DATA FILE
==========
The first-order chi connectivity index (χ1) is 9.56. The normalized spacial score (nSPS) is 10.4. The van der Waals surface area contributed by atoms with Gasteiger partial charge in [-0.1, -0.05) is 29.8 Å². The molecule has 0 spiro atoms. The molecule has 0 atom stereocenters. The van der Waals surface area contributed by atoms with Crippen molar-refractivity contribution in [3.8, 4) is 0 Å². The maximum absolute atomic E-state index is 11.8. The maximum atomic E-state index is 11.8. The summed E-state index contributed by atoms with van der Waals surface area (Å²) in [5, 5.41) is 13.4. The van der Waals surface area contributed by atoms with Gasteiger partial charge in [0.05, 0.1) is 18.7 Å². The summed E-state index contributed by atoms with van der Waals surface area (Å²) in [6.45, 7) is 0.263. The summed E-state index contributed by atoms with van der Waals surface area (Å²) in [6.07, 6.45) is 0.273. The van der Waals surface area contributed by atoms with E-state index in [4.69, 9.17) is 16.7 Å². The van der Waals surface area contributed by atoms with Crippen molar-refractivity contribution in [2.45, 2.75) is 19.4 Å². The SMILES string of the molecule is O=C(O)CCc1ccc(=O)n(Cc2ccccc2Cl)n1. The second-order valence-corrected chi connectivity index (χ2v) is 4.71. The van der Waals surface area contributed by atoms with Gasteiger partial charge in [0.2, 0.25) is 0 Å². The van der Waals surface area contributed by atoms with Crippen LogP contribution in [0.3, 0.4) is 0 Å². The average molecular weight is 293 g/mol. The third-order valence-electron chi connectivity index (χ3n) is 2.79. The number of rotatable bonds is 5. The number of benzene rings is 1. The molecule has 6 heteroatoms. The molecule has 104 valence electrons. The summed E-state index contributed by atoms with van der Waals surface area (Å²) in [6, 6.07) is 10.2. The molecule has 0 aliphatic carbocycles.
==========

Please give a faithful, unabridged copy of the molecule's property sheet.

The first-order chi connectivity index (χ1) is 9.56. The normalized spacial score (nSPS) is 10.4. The van der Waals surface area contributed by atoms with Gasteiger partial charge in [-0.1, -0.05) is 29.8 Å². The molecule has 0 spiro atoms. The molecule has 0 atom stereocenters. The van der Waals surface area contributed by atoms with Crippen molar-refractivity contribution in [3.8, 4) is 0 Å². The maximum absolute atomic E-state index is 11.8. The maximum atomic E-state index is 11.8. The summed E-state index contributed by atoms with van der Waals surface area (Å²) in [5, 5.41) is 13.4. The van der Waals surface area contributed by atoms with Gasteiger partial charge in [0.05, 0.1) is 18.7 Å². The summed E-state index contributed by atoms with van der Waals surface area (Å²) in [6.45, 7) is 0.263. The summed E-state index contributed by atoms with van der Waals surface area (Å²) in [6.07, 6.45) is 0.273. The van der Waals surface area contributed by atoms with E-state index in [4.69, 9.17) is 16.7 Å². The van der Waals surface area contributed by atoms with Crippen molar-refractivity contribution in [2.45, 2.75) is 19.4 Å². The SMILES string of the molecule is O=C(O)CCc1ccc(=O)n(Cc2ccccc2Cl)n1. The second-order valence-corrected chi connectivity index (χ2v) is 4.71. The van der Waals surface area contributed by atoms with Gasteiger partial charge in [0.2, 0.25) is 0 Å². The van der Waals surface area contributed by atoms with Crippen LogP contribution in [0.3, 0.4) is 0 Å². The average molecular weight is 293 g/mol. The third-order valence-electron chi connectivity index (χ3n) is 2.79. The number of rotatable bonds is 5. The number of benzene rings is 1. The molecule has 6 heteroatoms. The molecule has 104 valence electrons. The summed E-state index contributed by atoms with van der Waals surface area (Å²) in [6, 6.07) is 10.2. The molecule has 0 aliphatic carbocycles.